SPRING HILL, Tenn. -- Workers at General Motors' only U.S. plant still turning out cars -- the Saturn division, where the company boasts of harmonious labor-management relations -- voted overwhelmingly to authorize a strike.
"We can't continue to live a lie that this partnership is alive and healthy and well when it's not," said Mike Bennett, bargaining chairman for the union local at Saturn Corp.
The strike-authorization vote Sunday was another blow to the strike-crippled automaker. Talks between the union and the company resumed today at one strikebound Flint parts plant, the Delphi Flint East plant, while talks at the Flint Metal Center and at the Saturn plant were both in recess until Tuesday.
Saturn promotes itself as "a different kind of car company." It uses a team approach in the factory and has a reputation for strong management-employee relations.
Of the more than 5,000 Saturn workers who cast ballots, 96 percent voted for strike authorization. A strike technically could be called by the end of the week.
The UAW often authorizes strikes to put pressure on management during negotiations. The union has obtained authorizations in recent months to call strikes at an assembly plant in Flint and three parts plants in Dayton, Ohio, and Indianapolis but has yet to order walkouts there.
Saturn President Don Hudler played down the vote, saying it does not indicate a strike is imminent. He said Saturn will maintain its operating schedule and continue turning out cars.
"We recognize we have critical issues to work through," Hudler said in a statement. "We will continue to talk through each one of them and resolve issues as we've always done in the past -- in the spirit of partnership."
Mike Bennett, shop chairman for the Saturn plant's UAW local, also said he doubted a strike would be called there within the next 30 days. He spoke in Flint, where he was attending a meeting for local union officials.
The vote came four months after dissident employees forced a referendum on their unique contract with GM. Workers voted overwhelmingly to keep the "risk-and-reward" contract rather than abandon it for the contract all other UAW workers have.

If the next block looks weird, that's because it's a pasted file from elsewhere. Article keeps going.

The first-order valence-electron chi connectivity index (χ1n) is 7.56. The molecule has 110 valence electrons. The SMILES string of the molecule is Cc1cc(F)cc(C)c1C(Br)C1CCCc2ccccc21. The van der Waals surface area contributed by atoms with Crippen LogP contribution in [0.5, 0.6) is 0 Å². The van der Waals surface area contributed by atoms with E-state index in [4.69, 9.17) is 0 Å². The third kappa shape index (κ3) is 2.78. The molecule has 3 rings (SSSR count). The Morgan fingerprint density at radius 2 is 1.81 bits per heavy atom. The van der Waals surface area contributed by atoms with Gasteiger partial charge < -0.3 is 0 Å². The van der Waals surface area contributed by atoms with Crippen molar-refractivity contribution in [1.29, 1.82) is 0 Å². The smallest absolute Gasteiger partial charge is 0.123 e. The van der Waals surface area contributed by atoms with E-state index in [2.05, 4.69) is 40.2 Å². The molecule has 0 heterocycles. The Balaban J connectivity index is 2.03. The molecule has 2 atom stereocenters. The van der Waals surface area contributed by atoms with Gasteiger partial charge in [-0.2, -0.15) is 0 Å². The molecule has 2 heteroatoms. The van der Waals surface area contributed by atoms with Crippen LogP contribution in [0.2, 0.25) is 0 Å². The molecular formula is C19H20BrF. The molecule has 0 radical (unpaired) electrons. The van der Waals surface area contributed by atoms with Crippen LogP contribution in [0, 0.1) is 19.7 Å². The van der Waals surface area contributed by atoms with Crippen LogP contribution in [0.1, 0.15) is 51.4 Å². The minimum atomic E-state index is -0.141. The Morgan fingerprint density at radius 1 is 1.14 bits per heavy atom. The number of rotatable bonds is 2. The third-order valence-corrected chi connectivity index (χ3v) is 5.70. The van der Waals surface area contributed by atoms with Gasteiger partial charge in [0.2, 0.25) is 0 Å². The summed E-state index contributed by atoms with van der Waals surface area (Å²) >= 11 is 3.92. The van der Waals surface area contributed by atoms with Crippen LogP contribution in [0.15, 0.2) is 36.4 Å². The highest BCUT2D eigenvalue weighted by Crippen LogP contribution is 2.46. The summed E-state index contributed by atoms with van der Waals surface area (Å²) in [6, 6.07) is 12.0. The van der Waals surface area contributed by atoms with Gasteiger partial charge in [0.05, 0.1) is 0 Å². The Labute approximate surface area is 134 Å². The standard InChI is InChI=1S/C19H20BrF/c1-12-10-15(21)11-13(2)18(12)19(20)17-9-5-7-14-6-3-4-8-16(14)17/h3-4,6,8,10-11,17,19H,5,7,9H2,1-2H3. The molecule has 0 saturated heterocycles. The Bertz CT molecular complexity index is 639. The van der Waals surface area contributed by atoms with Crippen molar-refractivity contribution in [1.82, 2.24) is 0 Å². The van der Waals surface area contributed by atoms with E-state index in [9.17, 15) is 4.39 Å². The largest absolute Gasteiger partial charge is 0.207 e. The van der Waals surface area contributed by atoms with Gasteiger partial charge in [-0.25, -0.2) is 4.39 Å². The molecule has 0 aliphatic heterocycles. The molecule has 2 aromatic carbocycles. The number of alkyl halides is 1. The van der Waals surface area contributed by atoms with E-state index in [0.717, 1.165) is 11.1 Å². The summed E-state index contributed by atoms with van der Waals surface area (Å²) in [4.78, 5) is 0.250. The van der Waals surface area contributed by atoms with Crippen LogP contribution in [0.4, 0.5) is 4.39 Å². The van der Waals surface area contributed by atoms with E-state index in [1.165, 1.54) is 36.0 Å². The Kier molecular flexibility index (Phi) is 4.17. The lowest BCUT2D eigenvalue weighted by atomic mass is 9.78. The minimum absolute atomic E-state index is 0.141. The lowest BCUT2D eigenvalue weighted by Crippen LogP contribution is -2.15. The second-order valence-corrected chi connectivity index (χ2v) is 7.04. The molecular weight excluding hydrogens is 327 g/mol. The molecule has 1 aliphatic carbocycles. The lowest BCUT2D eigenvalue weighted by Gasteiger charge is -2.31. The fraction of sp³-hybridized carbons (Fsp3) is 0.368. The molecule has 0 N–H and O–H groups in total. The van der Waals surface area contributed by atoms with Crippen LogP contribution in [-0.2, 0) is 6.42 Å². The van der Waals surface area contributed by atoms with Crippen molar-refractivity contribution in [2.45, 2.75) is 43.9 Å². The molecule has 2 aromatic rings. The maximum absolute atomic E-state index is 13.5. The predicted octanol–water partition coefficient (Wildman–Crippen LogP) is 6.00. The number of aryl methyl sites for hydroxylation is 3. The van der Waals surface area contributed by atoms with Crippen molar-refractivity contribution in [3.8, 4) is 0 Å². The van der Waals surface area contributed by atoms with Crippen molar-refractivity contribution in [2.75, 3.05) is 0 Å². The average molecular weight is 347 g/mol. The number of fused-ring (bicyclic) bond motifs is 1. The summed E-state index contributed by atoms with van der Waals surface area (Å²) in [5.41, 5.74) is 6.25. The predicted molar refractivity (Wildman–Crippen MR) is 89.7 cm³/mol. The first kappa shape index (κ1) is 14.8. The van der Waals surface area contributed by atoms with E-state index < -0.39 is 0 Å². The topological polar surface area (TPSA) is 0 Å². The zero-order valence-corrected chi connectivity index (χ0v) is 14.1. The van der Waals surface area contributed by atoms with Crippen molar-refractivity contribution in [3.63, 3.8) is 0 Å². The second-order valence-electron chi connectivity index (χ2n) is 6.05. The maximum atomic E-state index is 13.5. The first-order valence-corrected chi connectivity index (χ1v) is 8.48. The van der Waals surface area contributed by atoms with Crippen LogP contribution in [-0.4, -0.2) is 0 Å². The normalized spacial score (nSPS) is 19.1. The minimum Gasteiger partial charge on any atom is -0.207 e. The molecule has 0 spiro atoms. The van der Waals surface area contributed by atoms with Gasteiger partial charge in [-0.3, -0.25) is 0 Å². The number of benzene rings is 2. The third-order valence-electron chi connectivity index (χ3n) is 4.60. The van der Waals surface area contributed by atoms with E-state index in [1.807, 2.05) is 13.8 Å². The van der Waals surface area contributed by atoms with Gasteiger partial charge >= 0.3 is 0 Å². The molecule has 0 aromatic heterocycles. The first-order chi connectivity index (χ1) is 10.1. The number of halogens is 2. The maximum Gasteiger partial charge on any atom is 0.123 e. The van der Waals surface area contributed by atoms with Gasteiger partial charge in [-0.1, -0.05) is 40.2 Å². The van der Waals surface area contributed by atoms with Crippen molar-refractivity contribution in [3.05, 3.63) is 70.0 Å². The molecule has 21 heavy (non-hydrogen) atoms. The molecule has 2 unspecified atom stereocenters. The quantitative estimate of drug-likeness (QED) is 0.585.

Under the "risk-and-reward" pay program, Saturn employees average about 12 percent less in salary than GM's other workers but can add to their base pay by hitting certain goals.
In earlier years, annual bonuses reached $10,000 and Saturn workers made about $4,000 more than their GM counterparts. Last year, because fewer cars were made as a result of shrinking demand, it was about $4,000 less.
Now, union officials say Saturn is shortchanging workers for their second-quarter efforts this year. Officials say workers are owed a $1,400 bonus, but the company plans to pay only $390.
Union leaders and employees said they would prefer to work things out.
"We figured our days of strike and conflicts were in the past by coming to Spring Hill. ... I hope it's a warning shot and a signal to management that we're serious about having a partnership," said Mike Herron, a floor leader at Saturn who voted for strike authorization.
Saturn workers are concerned about possible job cuts from work being sent to other plants, sliding bonus pay and a decreasing role in management decisions.
"They're walking all over us," worker Luis Gonzales said before voting for authorization. "It's time to show some muscle."
GM has lost more than $1.2 billion since workers at the two parts plants in Flint walked off the job June 5 and 11. More than 100 of GM's North American plants have been affected and 186,000 workers idled.
About 300 local officials of the United Auto Workers union convened a closed summit meeting today in a suburban hotel ballroom in Flint. Union members chanted "no justice, no peace," as the local presidents and committee chairmen filed in.
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